Monday, November 24, 2014

Cosby and the unending half-life of accusations

I can't begin to talk about the psychology of rape or rape victims. I don't know what I don't know. And, probably, neither do you.

But when the recent round of accusations against Bill Cosby surfaced last week, and the only rebuttals came from Dr. Cosby's attorney (an interesting choice of spokesperson), my PR gene kicked in.

By cropped by JGHowes from
File:Lee Archer memorial service
 (2010).jpg [Public domain],
via Wikimedia Commons
Cosby calls these charges "innuendos." Given the number of women who've stepped forward with claims, the word "predatory" comes to mind. Either way, it's a sad capstone for Dr. Cosby's decades of professional achievement and acclaim. Here's a recent account:


The PR guy in me asked: "If I'm a beloved 77-year-old entertainer whose bank accounts total an estimated $400 million, and I'm facing rampant accusations in an era when nonstop media coverage amplifies any and every story, what's my path forward?"

My answer: I apologize. I donate a respectful contribution to organizations that work to help prevent rape and assist rape victims. 

And then, I retire. 

It's not like the era of matinee movie idols, when actors such as Errol Flynn's personal exploits were seen as "dalliances" and had a short shelf-life in glossy movie magazines. Media coverage on the Internet is relentless. One hard reality: rarely is an article taken down, even if it's later proven inaccurate.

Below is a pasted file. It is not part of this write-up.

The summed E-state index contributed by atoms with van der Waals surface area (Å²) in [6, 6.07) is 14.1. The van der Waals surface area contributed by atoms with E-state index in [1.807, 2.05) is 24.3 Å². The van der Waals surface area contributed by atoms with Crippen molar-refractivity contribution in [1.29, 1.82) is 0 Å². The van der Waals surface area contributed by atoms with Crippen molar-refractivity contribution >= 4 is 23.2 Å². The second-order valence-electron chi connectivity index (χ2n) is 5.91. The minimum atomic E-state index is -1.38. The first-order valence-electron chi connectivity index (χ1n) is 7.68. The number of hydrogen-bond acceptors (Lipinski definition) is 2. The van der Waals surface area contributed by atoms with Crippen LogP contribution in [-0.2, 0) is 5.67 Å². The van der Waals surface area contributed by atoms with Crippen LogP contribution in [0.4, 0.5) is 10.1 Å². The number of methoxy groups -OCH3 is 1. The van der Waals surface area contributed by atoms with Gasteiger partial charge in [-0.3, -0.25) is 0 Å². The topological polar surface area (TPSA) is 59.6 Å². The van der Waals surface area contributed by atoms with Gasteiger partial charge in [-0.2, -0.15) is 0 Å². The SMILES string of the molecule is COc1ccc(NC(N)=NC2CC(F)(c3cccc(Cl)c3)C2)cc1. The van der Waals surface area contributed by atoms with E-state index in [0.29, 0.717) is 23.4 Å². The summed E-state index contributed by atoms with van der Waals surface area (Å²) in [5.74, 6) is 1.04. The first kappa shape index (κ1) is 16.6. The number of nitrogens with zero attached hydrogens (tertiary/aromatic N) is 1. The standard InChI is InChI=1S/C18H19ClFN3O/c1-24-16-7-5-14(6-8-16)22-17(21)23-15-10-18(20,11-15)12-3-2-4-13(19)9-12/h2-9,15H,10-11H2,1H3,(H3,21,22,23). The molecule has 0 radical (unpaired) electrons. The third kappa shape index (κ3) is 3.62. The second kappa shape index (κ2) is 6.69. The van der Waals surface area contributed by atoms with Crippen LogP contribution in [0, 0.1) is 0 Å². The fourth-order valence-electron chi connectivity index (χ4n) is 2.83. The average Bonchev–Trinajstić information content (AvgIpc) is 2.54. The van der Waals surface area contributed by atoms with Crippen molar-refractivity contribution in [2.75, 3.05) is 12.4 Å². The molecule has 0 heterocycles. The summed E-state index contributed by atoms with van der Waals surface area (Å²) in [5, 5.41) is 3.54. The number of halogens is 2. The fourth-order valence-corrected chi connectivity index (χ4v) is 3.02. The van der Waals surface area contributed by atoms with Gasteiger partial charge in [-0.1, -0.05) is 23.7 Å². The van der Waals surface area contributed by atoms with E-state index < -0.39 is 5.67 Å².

Cosby has had a great run. (Not counting Ghost Dad and Leonard Part 6). While continuing a string of concert performances and attempting to launch another weekly TV sitcom might fatten his wallet, these endeavors won't burnish his reputation. True or hollow, the accusations will dog him at every public or talk-show appearance.

As an entertainer, he has little left to prove.

Among the first comedy recordings I purchased was Cosby's hysterical 200 MPH LP. He was an innovator in stand-up, and as a black lead actor in the NBC-TV series I Spy. I'd prefer to remember him that way, not as a senior citizen fighting a chorus of charges by clamming up and delivering a silent 'No Comment.'